The construction which we have given "discharged" does not rob that guarantee of vitality. As the Circuit Court of Appeals observed, where there is a closed-shop agreement the union would normally afford its members protection against termination of their employment status without cause. But in many situations the guarantee against dismissal without cause for one year is of great practical importance and is a protection granted veterans only.
Our construction of the Act finds support in its legislative history. Representative May had charge of the bill on the floor of the House. He explained an amendment to § 8 (c), which added the words "shall be considered during the period of service in such forces as on furlough or leave of absence" and also elaborated the clause dealing with "insurance or other benefits." He said:
"I may say that the chief purpose of the amendment is to preserve the seniority rights of the thousands and hundreds of thousands of railroad employees and other employees of that character who have certain seniority privileges on the railroads. In other words, we put them on furlough during the time they are in the service and they will even be permitted to count this time on the question of their retirement." 86 Cong. Rec. 11702.
And before that amendment the Committee Report of the Senate stated:
"The Congress, in this bill, has declared as its purpose and intent that every man who leaves his job to participate in this training and service should be reemployed without loss of seniority or other benefits upon his return to civil life." S. Rep. No. 2002, 76th Cong., 3d Sess., p. 8.
We have searched the legislative history in vain for any statement of purpose that the protection accorded the veteran was the right to work when by operation of the seniority system there was none then available for him.
It is said, however, that when Congress amended § 8 of the Act in 194413 (58 Stat. 798) and extended the Act in 1945 without any change in § 8 (c) (59 Stat. 166), it was apprised of an administrative interpretation of § 8 (c) that a veteran was entitled to his former job regardless of seniority; and that therefore congressional approval of or acquiescence in the administrative construction would be inferred. See Massachusetts Mutual Life Ins. Co. v. United States, 288 U.S. 269, 273, and cases cited. An administrative interpretation was rendered by the Director of Selective Service who was authorized to administer the Act.14 He had ruled that the Act required reinstatement of a veteran to "his former position or one of like seniority, status, and pay even though such reinstatement necessitates the discharge of a nonveteran with a greater seniority."15 But a different construction was given to § 8 (c) by the National War Labor Board in its handling of disputes arising out of the negotiation of collective bargaining agreements.16 The Board read the Act as we read it. The ruling of the Director may be resorted to for guidance. See Skidmore v. Swift & Co., 323 U.S. 134, 140; Mabee v. White Plains Pub. Co., 327 U.S. 178. But his rulings are not made in adversary proceedings and are not entitled to the weight which is accorded interpretations by administrative agencies entrusted with the responsibility of making inter partes decisions. Skidmore v. Swift & Co., supra, p. 139. The history and language of the Act would need be far less clear for us to give his rulings persuasive weight. Moreover, as the Circuit Court of Appeals pointed out, the contrariety of administrative rulings17 lends less credence to the contention that Congress by the amendment in 1944 and the extension in 1945 showed a preference for one over the other. In view of the language of the Act and the nature of the administrative findings, we would want explicit indication by Congress that it chose the Director's interpretation before we concluded that Congress had adopted it.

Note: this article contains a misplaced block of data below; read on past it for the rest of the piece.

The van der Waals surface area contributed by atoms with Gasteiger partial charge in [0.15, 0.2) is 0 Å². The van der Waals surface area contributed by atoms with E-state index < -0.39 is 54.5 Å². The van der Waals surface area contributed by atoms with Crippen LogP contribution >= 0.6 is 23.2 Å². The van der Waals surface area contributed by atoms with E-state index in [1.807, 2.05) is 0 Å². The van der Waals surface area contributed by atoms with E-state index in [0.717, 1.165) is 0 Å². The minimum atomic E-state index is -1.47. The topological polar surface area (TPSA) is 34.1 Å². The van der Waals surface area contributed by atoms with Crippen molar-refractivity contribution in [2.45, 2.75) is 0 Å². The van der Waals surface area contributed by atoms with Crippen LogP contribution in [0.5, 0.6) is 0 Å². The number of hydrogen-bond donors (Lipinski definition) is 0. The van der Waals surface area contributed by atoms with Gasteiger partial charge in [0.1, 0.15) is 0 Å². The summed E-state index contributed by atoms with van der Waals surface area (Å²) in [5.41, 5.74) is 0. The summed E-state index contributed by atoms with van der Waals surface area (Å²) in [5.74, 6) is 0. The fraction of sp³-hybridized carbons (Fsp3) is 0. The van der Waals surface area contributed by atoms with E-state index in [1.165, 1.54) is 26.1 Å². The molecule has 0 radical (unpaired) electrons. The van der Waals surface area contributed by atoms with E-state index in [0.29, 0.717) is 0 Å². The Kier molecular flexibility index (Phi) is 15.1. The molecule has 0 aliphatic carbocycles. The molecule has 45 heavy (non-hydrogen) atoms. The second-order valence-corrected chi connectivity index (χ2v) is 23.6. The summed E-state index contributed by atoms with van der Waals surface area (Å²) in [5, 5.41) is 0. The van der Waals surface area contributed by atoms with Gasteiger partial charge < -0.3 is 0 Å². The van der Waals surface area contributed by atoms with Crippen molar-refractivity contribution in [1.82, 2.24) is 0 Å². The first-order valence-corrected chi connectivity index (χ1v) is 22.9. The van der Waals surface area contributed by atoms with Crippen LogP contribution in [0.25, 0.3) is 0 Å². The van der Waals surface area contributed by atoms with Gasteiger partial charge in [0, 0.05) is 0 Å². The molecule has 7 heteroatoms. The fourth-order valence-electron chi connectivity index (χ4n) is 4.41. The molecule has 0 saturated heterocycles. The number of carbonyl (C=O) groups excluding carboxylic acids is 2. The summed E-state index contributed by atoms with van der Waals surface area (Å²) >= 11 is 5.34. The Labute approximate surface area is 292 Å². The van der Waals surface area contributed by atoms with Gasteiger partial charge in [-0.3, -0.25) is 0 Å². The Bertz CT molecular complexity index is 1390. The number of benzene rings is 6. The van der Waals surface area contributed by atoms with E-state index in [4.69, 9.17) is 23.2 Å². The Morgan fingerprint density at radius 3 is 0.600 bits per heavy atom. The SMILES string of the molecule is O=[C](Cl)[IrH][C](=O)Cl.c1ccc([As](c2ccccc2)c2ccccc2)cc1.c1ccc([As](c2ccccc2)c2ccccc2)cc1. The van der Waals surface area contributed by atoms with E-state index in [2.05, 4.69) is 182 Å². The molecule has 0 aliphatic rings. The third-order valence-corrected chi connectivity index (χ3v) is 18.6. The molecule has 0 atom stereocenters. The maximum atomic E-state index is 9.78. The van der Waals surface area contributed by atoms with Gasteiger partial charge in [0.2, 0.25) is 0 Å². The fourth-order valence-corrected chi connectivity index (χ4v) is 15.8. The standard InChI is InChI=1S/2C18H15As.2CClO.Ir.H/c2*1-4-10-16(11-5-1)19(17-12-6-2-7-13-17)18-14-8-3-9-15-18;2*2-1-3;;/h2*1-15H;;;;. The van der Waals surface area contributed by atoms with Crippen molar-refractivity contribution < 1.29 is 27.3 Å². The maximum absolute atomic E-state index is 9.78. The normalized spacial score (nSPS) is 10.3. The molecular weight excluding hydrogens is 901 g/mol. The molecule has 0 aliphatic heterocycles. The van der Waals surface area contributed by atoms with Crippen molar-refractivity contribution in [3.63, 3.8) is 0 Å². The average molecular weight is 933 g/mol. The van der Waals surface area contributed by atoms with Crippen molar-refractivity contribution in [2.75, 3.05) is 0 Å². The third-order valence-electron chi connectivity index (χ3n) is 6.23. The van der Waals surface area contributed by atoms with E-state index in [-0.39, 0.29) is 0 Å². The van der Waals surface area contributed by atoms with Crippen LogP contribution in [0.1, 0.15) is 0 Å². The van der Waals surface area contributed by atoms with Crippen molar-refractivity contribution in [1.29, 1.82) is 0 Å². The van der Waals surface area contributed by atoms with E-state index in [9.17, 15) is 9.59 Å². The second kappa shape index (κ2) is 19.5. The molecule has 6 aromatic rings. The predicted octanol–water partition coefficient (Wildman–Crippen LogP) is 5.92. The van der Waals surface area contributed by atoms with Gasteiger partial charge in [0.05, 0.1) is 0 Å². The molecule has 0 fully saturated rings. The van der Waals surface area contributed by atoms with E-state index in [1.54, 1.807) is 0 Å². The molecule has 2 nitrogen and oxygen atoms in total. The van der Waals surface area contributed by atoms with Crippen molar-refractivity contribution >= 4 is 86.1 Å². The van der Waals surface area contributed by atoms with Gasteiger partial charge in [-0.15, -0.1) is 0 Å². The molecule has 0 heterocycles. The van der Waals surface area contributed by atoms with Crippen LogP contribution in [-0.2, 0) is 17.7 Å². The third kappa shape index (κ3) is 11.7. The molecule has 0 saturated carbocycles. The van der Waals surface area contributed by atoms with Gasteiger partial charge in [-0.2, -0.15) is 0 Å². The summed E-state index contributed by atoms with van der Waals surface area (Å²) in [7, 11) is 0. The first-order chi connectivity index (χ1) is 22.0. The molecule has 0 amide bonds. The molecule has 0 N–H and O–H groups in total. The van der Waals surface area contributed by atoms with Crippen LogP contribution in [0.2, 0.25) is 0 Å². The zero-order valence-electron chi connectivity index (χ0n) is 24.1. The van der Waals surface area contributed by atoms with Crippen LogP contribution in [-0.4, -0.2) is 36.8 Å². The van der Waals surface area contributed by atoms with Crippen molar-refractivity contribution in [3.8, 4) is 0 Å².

MR. JUSTICE JACKSON took no part in the consideration or decision of this case.
MR. JUSTICE BLACK, dissenting.
I believe we should reverse the judgment of the Circuit Court of Appeals and remand the cause to it with directions to dismiss the appeal for want of jurisdiction because the Union was not a proper party to appeal. The money judgment was in favor of Fishgold and against the Sullivan Dry Dock and Repair Company. Had the Company paid the judgment, I see no way in which the Union would have been "aggrieved." The only reason advanced by the Court for holding that the Union was "aggrieved" is that, had the District Court judgment remained on the books, the judicially formulated doctrine of res judicata would have barred the Union in any future proceedings from challenging the District Court's application of the federal statute to the particular collective bargaining agreement. A fair application of res judicata bars a party in a second litigation only if that proceeding involves the same issues as the first litigation between the same adverse parties or privies. This means that res judicata could bar the Union only in a new proceeding between it and Fishgold or his privies. But there is no possibility of such litigation since the seniority right which the District Court held Fishgold had under the statute had under its provisions expired by the time the Union appealed. Res judicata would not have barred the Union in a proceeding between it and any other party, since no other party was a party adverse to the Union in the present suit. And this includes any possible proceeding between the Union and the Sullivan Dry Dock Company since that Company, though a party, was not an adverse party in the trial court. None of the cases cited by the Court's opinion support the proposition that a party is bound in a future litigation against a party that was not an adverse party, but on the same side, in the earlier litigation. Nor do these cases, or any other decision of this Court of which I am aware, formulate as the rule of this Court the harsh doctrine of collateral estoppel, adopted in a few state jurisdictions, which always bars a losing party, so long as the issue is the same, even though the later litigation involves different adverse parties. It is unlikely that this harsh doctrine, never adopted by this Court, would in the future have been applied to bar the Union in any further proceedings involving interpretation of the scope of its collective bargaining agreement in the light of the federal statute. In my opinion the Union would not have been barred by the trial court's judgment. It was therefore not an aggrieved party and not entitled to appeal.
The result of permitting parties not adversely affected to appeal a judgment is to impose burdens upon litigants actually interested when those litigants may themselves be fully satisfied with the judgment. The scope of res judicata should not be extended to produce such a result. This case illustrates the wisdom of the practice which permits parties to settle their own lawsuits without intervention by others interested only in precedents. Boston Tow Boat Co. v. United States, 321 U.S. 632.